A new proposed mechanism of action for gastric bypass surgery: Air hypothesis

A new proposed mechanism of action for gastric bypass surgery: Air hypothesis Roux-en-Y gastric bypass (RYGB) surgery is one of the most effective treatments for obesity and type II diabetes. RYGB was originally believed to work by mechanically restricting caloric intake or causing macronutrient malabsorption. However, such mechanical effects play no role in the remarkable efficacy of gastric bypass. Instead, mounting evidence shows that altered neuroendocrine signaling is responsible for the weight reducing effects of RYGB. The exact mechanism of this surgical response is still a mystery. Here, we propose that RYGB leads to weight loss primarily by inducing a functional shift in the gut microbiome, manifested by a relative expansion of aerobic bacteria numbers in the colon. We point to compelling evidence that gastric bypass changes the function of the microbiome by disrupting intestinal gas homeostasis, causing excessive transit of swallowed air (oxygen) into the colon. http://www.deepdyve.com/assets/images/DeepDyve-Logo-lg.png Medical Hypotheses Elsevier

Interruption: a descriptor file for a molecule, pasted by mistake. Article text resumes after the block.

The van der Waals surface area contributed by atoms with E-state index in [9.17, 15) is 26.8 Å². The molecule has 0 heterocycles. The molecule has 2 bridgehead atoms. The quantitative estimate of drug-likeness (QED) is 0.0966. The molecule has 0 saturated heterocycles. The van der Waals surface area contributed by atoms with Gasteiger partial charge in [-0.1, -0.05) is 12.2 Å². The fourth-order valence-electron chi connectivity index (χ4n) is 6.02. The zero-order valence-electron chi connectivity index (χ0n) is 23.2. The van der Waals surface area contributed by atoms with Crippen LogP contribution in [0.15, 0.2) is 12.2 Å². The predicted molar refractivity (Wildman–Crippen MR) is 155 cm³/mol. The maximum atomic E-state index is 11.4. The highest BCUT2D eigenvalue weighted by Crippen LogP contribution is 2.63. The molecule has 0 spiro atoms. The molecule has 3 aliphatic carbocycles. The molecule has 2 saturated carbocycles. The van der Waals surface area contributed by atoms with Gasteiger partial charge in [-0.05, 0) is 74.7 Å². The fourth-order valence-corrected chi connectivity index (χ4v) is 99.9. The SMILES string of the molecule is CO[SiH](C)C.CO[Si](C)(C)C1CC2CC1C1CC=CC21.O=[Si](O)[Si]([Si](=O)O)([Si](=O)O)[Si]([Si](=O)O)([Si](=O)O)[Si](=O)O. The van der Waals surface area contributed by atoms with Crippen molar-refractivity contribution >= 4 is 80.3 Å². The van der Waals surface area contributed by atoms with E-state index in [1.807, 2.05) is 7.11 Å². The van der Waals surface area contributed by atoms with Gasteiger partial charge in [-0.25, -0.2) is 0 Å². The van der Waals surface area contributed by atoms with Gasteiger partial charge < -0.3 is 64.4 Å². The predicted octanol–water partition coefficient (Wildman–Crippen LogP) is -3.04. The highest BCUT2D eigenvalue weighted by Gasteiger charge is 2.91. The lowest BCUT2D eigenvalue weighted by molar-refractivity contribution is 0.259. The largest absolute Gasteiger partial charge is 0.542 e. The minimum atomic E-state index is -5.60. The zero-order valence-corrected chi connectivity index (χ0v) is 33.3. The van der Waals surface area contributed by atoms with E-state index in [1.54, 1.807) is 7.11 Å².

A new proposed mechanism of action for gastric bypass surgery: Air hypothesis

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Publisher
Elsevier
Copyright
Copyright © 2017 The Author
ISSN
0306-9877
eISSN
1532-2777
D.O.I.
10.1016/j.mehy.2017.08.012
Publisher site
See Article on Publisher Site

Abstract

Roux-en-Y gastric bypass (RYGB) surgery is one of the most effective treatments for obesity and type II diabetes. RYGB was originally believed to work by mechanically restricting caloric intake or causing macronutrient malabsorption. However, such mechanical effects play no role in the remarkable efficacy of gastric bypass. Instead, mounting evidence shows that altered neuroendocrine signaling is responsible for the weight reducing effects of RYGB. The exact mechanism of this surgical response is still a mystery. Here, we propose that RYGB leads to weight loss primarily by inducing a functional shift in the gut microbiome, manifested by a relative expansion of aerobic bacteria numbers in the colon. We point to compelling evidence that gastric bypass changes the function of the microbiome by disrupting intestinal gas homeostasis, causing excessive transit of swallowed air (oxygen) into the colon.

Journal

Medical HypothesesElsevier

Published: Sep 1, 2017

References

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